all pics courtesy of Steve Porte
Representatives of The Office Of The High Commissioner For Human Rights with the Governor of Correctional Center 2, Phnom Penh, and performers The Hensley Trio and Miss Sarawan, 26th October 2017.
When The Hensley Trio launched full strength into the great American song ‘Black Caffeine’ (Emmylou Harris / Rodney Crowell version) the power of music was clear. Here we were at the Prey Sar Prison in Cambodia at 8:30 am performing a powerful song about coffee…the words in English, being sung to a mostly Khmer speaking audience. Once that driving rhythm got going, capturing the universal vibe of coffee like no other, the small brave group of prisoners dancing in front of us quickly swelled to three times the size. There it was, the strong pumping beat of the song, dissolving the remaining shyness of the inmates who had gathered along the perimeter of the courtyard fence. The connection had been made! Mission success! Amazing!
However, the day did not start out like that at all.
After five months of negotiating with the OHCHR (Office of the United Nations High Commissioner for Human Rights), meetings, many emails and musician scheduling issues, there we were as planned at the 6am meeting point in front of The Cambodian National Art Museum. The fantastic photographer, Mr. Steve Porte, who agreed to accompany us – even though photography would not be allowed in the prison during the performance – humorously said “I just want to see if musicians are actually awake at that hour and photograph it”!
Yes, we were up, boxes of sound gear, instruments, all ready to go. The first problem…..although a driver and mini-van had been scheduled, deposit paid and instructions given SEVERAL times…..no driver! A quick call was made….no driver was coming. Ugh, Cambodia I love you and I curse you! All this planning and effort thwarted because some dude decides he can’t be bothered to get out of bed? Double ugh!
Joe, Miss Sarawan, and driver. Not really awake but on the road, on-time.
We had been clearly informed of the rigid time schedule the prisoners were on……we miss the scheduled time and no music performance, full stop. However, musicians are WAY more clever, resourceful and talented than just performing music. Mr. Joe Wrigley, veteran of the music scene/business (Joe Wrigley and the Jumping Jacks) snapped into action! Mobile computer opened, apps connected and “voila!” a new driver and van magically appeared and The Hensley Trio along with Miss Sarawan were loaded up and headed off to the UN office and onwards to the prison with no time to spare.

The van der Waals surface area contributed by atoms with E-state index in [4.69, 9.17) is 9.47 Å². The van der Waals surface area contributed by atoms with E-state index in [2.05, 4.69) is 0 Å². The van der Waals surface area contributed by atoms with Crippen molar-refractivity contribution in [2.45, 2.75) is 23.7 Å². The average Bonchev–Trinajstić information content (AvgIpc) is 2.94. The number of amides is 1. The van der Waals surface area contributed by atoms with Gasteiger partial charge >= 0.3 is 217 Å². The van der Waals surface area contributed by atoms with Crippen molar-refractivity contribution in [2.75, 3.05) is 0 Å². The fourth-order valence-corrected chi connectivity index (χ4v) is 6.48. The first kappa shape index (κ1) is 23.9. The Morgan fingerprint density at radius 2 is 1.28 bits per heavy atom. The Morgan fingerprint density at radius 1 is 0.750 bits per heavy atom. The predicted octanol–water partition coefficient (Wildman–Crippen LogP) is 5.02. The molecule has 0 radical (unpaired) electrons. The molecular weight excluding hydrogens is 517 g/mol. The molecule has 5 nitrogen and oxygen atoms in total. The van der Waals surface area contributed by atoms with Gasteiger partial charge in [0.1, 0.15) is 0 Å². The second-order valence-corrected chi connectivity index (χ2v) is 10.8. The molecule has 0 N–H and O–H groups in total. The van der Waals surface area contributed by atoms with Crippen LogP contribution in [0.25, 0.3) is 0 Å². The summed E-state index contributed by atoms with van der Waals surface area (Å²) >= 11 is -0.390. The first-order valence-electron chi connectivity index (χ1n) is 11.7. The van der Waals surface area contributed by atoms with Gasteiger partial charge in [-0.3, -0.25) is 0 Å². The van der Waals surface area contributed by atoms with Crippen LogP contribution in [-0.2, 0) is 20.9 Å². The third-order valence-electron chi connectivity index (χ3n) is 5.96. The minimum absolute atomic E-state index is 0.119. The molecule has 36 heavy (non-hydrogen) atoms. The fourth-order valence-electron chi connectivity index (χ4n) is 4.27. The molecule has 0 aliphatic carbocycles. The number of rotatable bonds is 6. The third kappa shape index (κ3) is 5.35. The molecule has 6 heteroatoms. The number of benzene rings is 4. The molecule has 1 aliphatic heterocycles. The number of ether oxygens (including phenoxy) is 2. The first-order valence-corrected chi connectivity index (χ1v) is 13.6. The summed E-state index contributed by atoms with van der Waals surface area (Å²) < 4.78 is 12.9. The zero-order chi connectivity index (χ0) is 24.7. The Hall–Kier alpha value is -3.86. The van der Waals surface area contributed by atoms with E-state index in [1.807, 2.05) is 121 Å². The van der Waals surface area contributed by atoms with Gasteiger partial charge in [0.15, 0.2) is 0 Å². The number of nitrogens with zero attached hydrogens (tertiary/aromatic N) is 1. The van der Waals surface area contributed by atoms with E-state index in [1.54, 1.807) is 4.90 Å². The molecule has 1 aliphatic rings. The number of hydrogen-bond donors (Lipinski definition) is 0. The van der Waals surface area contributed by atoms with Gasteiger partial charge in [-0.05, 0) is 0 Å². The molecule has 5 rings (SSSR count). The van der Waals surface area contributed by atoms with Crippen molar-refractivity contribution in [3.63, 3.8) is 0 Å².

Upon arriving at the Prey Sar with our UN guides and meeting prison officials’ things went smoothly. Mobile phones/devices were surrendered, prisoners helped carry the sound gear and we entered the prison gate into a large courtyard and setup. We were well aware that we were at the Women’s Ward for Low Risk Offenders so we knew things would not be so “heavy”. Frankly speaking though, it was so relaxed it seemed like just another Cambodian village waking up to morning rituals. Coconut and ice vendors were plying their trade in the large clean courtyard, a new Buddhist shrine was clearly visible for prayers, a few guards mingled here and there without guns, some Red Cross officials were making their rounds and several hundred prisoners, some with their children, milled about starting their day.
After some brief introductions, a few warm up songs and the performance of “Black Caffeine” we had undoubtedly gotten the attention of the prison courtyard….but that was just the start. The always fabulous Miss Sarwan (Cambodian, Mealea Lay) launched into Khmer songs and lit everyone up like fireworks. Prisoners now streamed into the courtyard and by way of some unspoken language that only Cambodians know, lined up dancing. Curious children appeared directly in front of us, a tambourine was passed around, direct smiles and comments exchanged, walls and barriers dropped. Then, the best surprise, a few of the prisoners got up and sang Khmer songs and they were good! There it was, the power of music to heal and connect. Amazing!
Of note, yes it was amazing and we kept to our performance mission of “Non-political and non-religious” song/music material. Of course at the end of it we were allowed to leave. None of us are naive enough to believe one music performance will turn around an entire ward of prisoners. We can say, however, an incredible connection happened and if that made a positive difference for even one person…..it’s all worth it.
Singer Marianna Hensley preparing for the early-morning show
Finally, my thanks to my fellow musicians, Marianna Hensley, Joe Wrigley and the “always fabulous” Miss Sarawan (Mealea Lay). To the photographer, Steve Porte, you have your proof, musicians were awake at 6am in the morning! And of course, thanks again everyone at OHCHR, especially Ms. Hanae Hanzawa for her assistance to make this happen. I dedicate this performance to my late Grandfather, Dr. John W. Speck Senior, prison doctor at Jackson State Prison, Michigan, USA (1930’s-40’s).